There is a new federal rule requiring all hospitals to post a master list of prices online–enumerating the services they provide together with their prices, so that people can review them, and presumably “shop” for the best deal.
Think about that for a minute, then review the fine print on your health insurance, assuming you are fortunate enough to have health insurance. You will note that you have very little choice of what your insurer calls “provider networks.”
Think, too, about the last time you or someone in your family had a medical emergency. If you fell off a ladder, were in an auto accident, were having a heart attack or found yourself in any of a number of similar situations, your most urgent task was getting to the nearest hospital as soon as possible; I’m pretty confident you didn’t delay in order to review and compare hospitals’ charges.
There are other reasons to file this new requirement under “worthless.” Hospitals in America’s ridiculous healthcare industry don’t charge every patient the same price for the same service. Patients with insurance are actually charged less than those without, for one thing. For another, most hospitals don’t even have a good idea of what their services cost them to provide.
Some years ago, we had friends over for dinner; one of them was, at that time, vice-president of a local hospital, and I asked him to explain the infamous five-dollar aspirin. We’ve all seen those itemized bills after emergency room visits or hospital stays that include bizarre and frequently outrageous charges, including per pill pricing that vastly exceeds what the same pill would cost at the local drugstore.
Our friend’s response was honest, if not reassuring. Because hospitals must deal with multiple insurers as well as Medicare and Medicaid reimbursement rates and with uninsured patients, they engage in “innovative” and “creative” cost-accounting. In other words (although he didn’t put it quite this way), they play games with individual bills, depending upon the likely source and timing of payment.
The bottom line: unless things have changed rather dramatically since that dinner party, hospitals really don’t know what any given service actually costs them, and there is no “standard charge” for a given medical procedure.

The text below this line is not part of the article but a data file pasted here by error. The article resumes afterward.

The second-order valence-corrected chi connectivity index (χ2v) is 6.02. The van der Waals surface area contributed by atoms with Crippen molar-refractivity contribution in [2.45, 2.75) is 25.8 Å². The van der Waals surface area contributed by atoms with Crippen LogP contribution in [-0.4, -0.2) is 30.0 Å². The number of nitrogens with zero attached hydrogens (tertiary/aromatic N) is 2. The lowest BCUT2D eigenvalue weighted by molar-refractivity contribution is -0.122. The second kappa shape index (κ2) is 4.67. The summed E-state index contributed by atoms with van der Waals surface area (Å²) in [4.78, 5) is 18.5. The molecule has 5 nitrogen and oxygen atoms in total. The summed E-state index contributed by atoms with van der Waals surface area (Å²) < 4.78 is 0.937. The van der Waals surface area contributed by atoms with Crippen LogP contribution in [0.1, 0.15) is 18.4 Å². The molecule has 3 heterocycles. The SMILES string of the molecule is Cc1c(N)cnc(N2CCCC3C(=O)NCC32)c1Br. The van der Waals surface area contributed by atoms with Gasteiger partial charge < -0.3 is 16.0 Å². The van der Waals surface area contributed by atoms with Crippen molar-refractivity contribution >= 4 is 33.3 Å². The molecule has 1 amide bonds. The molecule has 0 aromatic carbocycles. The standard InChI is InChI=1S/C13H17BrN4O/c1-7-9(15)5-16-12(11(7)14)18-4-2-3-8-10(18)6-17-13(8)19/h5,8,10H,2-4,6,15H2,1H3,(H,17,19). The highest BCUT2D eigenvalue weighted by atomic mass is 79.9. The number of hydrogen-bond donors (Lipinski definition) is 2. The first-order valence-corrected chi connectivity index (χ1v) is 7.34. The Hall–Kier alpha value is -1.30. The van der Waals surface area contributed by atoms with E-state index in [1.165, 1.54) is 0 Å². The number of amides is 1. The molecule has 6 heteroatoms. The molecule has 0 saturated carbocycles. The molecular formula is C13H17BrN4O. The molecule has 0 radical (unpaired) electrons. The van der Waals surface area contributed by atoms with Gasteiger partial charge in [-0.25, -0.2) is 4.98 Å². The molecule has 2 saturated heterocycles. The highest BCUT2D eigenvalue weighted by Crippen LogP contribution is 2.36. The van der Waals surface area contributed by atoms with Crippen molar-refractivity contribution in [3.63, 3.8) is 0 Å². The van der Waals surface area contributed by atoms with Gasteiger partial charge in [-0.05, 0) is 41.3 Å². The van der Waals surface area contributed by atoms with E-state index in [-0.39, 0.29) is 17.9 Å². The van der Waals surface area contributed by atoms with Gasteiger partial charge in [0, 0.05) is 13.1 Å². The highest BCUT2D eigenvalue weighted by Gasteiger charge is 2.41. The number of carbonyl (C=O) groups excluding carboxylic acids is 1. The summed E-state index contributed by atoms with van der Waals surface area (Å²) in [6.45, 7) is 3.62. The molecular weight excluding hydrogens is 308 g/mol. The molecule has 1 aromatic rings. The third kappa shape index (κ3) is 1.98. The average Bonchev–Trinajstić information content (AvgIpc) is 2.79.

As I have said many times, I am a believer in markets–in economic areas where markets can work. If I set out to buy a widget, I’ll shop around to see who makes the best widget for the best price. The market for widgets works, because it provides what is essential to a market transaction: a willing buyer and a willing seller, both of whom are in possession of all information relevant to the transaction.
I know what sort of widget I want, and pricing information–what widgets are going for–is easily available. The guy selling me that widget knows what his widget cost to manufacture, and how much he needs to get for it.
If I have a stomach ache, or measles, or a broken arm; if I am having a heart attack, all I know is that I need medical care. I don’t know what medical science has to say about appropriate medications and their dangers (I may not even know my diagnosis); I have no idea what my treatment options might be, which ones are least likely to manifest side effects, or what they should cost. I’m not even a “willing” buyer who can walk away if I think the price is too high. I lack the knowledge to evaluate the quality of the care I’m receiving, let alone the ability to walk away if I think that quality is substandard.
Markets simply don’t work in these situations, and knowing that a hospital has posted its “best guess” prices is irrelevant.
Every other advanced country has figured this out. I’m beginning to think that “American Exceptionalism” means “exceptionally dense.”